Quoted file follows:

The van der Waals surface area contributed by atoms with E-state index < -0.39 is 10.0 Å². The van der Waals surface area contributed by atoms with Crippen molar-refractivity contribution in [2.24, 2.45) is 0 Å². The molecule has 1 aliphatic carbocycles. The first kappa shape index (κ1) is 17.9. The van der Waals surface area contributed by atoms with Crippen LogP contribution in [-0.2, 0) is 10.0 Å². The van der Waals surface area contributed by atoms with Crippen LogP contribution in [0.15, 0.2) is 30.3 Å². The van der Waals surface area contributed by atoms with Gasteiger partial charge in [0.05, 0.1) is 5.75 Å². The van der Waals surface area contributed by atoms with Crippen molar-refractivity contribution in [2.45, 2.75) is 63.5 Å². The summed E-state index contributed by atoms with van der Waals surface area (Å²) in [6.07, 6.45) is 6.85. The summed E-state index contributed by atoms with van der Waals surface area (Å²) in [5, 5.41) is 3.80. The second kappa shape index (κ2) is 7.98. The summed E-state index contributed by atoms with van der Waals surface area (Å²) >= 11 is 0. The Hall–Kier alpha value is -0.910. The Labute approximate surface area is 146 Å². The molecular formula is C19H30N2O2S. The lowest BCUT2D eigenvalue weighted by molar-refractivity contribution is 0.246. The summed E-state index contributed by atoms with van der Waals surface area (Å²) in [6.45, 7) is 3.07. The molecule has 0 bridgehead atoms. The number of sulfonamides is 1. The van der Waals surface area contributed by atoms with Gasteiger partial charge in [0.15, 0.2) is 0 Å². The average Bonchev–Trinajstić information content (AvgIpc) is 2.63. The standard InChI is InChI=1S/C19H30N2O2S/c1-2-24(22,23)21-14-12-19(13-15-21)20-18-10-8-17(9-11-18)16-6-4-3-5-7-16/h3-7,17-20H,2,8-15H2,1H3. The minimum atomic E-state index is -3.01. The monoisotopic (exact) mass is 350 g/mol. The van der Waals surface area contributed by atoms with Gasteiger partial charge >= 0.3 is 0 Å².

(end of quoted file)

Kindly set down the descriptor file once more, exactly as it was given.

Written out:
The van der Waals surface area contributed by atoms with E-state index < -0.39 is 10.0 Å². The van der Waals surface area contributed by atoms with Crippen molar-refractivity contribution in [2.24, 2.45) is 0 Å². The molecule has 1 aliphatic carbocycles. The first kappa shape index (κ1) is 17.9. The van der Waals surface area contributed by atoms with Crippen LogP contribution in [-0.2, 0) is 10.0 Å². The van der Waals surface area contributed by atoms with Crippen LogP contribution in [0.15, 0.2) is 30.3 Å². The van der Waals surface area contributed by atoms with Gasteiger partial charge in [0.05, 0.1) is 5.75 Å². The van der Waals surface area contributed by atoms with Crippen molar-refractivity contribution in [2.45, 2.75) is 63.5 Å². The summed E-state index contributed by atoms with van der Waals surface area (Å²) in [6.07, 6.45) is 6.85. The summed E-state index contributed by atoms with van der Waals surface area (Å²) in [5, 5.41) is 3.80. The second kappa shape index (κ2) is 7.98. The summed E-state index contributed by atoms with van der Waals surface area (Å²) >= 11 is 0. The Hall–Kier alpha value is -0.910. The Labute approximate surface area is 146 Å². The molecular formula is C19H30N2O2S. The lowest BCUT2D eigenvalue weighted by molar-refractivity contribution is 0.246. The summed E-state index contributed by atoms with van der Waals surface area (Å²) in [6.45, 7) is 3.07. The molecule has 0 bridgehead atoms. The number of sulfonamides is 1. The van der Waals surface area contributed by atoms with Gasteiger partial charge in [0.15, 0.2) is 0 Å². The average Bonchev–Trinajstić information content (AvgIpc) is 2.63. The standard InChI is InChI=1S/C19H30N2O2S/c1-2-24(22,23)21-14-12-19(13-15-21)20-18-10-8-17(9-11-18)16-6-4-3-5-7-16/h3-7,17-20H,2,8-15H2,1H3. The minimum atomic E-state index is -3.01. The monoisotopic (exact) mass is 350 g/mol. The van der Waals surface area contributed by atoms with Gasteiger partial charge >= 0.3 is 0 Å².